Irish Republican News · September 13, 2013
[Irish Republican News]

[Irish Republican News]
Kids targeted by loyalist paramilitaries


School-children as young as five had to get police protection as they arrived at three Catholic schools in north Belfast this week.

The action was required following a threat of “military action” against the children by loyalist paramilitaries.

The security operation began on Monday, three days after the ‘Red Hand Defenders’ contacted journalists to say it would target the three schools.

The schools at the centre of the threats are two primary level and one secondary, but do not wish to be identified.

The Red Hand Defenders formed in 1998 and was used as a cover for various loyalist groups. It has not been heard of in recent years but the caller said it had “reactivated” in “response to attacks on the Protestant, unionist and loyalist community in recent months”.

In a statement, the group said parents, pupils and staff were “no longer welcome at the three schools”.

“Those three schools are in Protestant, unionist and loyalist areas and as our parades and people are not welcome in nationalist areas, therefore [anything] to do with those schools will now be considered as legitimate targets,” the group said.

The murder gang - which admitted responsibility for the assassination of human rights lawyer Rosemary Nelson in a 1999 car bomb attack at her Lurgan home - added that if the message was “not taken on board”, then “trouble” and “military action” would commence.


Tensions over the marching season have not abated in north Belfast where a loyalist camp of ‘human rights activists’ makes nightly attempts to force its way into the nationalist Ardoyne community.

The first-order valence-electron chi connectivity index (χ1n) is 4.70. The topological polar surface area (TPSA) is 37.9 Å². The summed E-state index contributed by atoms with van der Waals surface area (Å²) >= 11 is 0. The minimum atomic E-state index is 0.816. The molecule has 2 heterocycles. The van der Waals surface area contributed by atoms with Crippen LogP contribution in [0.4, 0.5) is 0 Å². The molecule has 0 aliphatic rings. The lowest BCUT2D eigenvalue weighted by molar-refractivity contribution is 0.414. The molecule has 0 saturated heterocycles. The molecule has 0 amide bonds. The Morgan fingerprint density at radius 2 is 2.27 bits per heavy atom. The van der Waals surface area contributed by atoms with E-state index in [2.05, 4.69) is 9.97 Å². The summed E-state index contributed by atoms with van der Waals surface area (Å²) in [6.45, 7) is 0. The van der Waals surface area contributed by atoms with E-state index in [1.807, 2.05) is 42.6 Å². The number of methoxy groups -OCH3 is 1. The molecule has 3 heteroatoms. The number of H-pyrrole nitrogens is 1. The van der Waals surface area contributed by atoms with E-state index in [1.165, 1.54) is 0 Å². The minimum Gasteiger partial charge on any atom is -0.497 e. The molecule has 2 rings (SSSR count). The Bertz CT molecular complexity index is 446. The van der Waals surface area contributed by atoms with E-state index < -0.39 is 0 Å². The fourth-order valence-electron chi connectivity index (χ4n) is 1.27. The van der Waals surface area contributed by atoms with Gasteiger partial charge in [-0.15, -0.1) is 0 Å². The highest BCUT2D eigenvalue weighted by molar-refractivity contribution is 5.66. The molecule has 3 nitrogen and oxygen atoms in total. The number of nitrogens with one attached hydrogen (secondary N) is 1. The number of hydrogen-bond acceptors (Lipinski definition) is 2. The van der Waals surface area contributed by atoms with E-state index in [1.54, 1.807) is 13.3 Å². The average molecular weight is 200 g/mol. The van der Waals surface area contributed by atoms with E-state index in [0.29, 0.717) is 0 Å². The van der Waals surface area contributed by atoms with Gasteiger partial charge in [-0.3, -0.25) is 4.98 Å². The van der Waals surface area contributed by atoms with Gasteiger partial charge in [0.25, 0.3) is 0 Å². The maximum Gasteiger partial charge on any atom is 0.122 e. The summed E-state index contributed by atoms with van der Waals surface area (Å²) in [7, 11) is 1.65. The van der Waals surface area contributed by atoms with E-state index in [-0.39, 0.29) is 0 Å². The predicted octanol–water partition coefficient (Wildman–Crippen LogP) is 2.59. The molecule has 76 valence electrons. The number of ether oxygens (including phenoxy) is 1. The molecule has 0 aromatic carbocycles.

The loyalists have vowed to remain at the interface until they are permitted to hold a sectarian parade along a route denied to them earlier this summer.

And around 10,000 loyalists are expected to descend on Belfast city centre next week. A group calling itself ‘Loyal Peaceful Protesters’ plan to march through the city and up to police lines at the Ardoyne interface in an act of intimidation and defiance against Ardoyne residents who oppose their parade.

With the situation appearing to be escalating, concerned parents were fearful about sending their children to school. Fr Gary Donegan, from Holy Cross Church at Ardoyne, urged people in the area to remain “calm”.

Sinn Fein assembly member Gerry Kelly called for the immediate withdrawal of the threat and urged unionist and loyalist leaders to join the chorus of condemnation.

“This is a disgraceful and sinister statement to come from any organisation or individual against school children, their parents and teachers,” he said.

“Even the threat of this cannot be tolerated by society.”

SDLP assembly member Alban Maginness described the threats as “despicable”.

“It’s time that the DUP and unionist leaders tackled the problem of sectarianism in a big, big way so that some leadership is given by unionist politicians to counter these things happening,” he said.

However, the response from unionist politicians was muted. And on Wednesday, children, some as young as five, were led away from their classrooms yesterday after a partially exploded pipe bomb was discovered just metres from their school in Twinbrook, west Belfast.

Sinn Fein councillor Stephen Magennis said the children were taken from the school in “very tight” lines towards their parents.

“When they seen their parents, they were relieved and the parents were obviously very, very worried and some visibly upset,” he said.

“The parents were very, very angry that the school and the community were badly treated in this way.”

Mr Magennis described what had happened as “totally reckless”, adding that there was “no support whatsoever for this kind of behaviour”.

“There was disregard for the lives of schoolchildren and parents,” he said.

“It was only metres from the local nursery.”

Security alerts also took place in a number of other areas this week.

Roads were sealed off as a device was dealth with the County Antrim town of Ballyclare.

British Army bomb disposal operations also took place outside the MI5 headquarters of Palace Barracks in County Down, as well as in Strabane, County Tyrone and in South Armagh.

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© 2013 Irish Republican News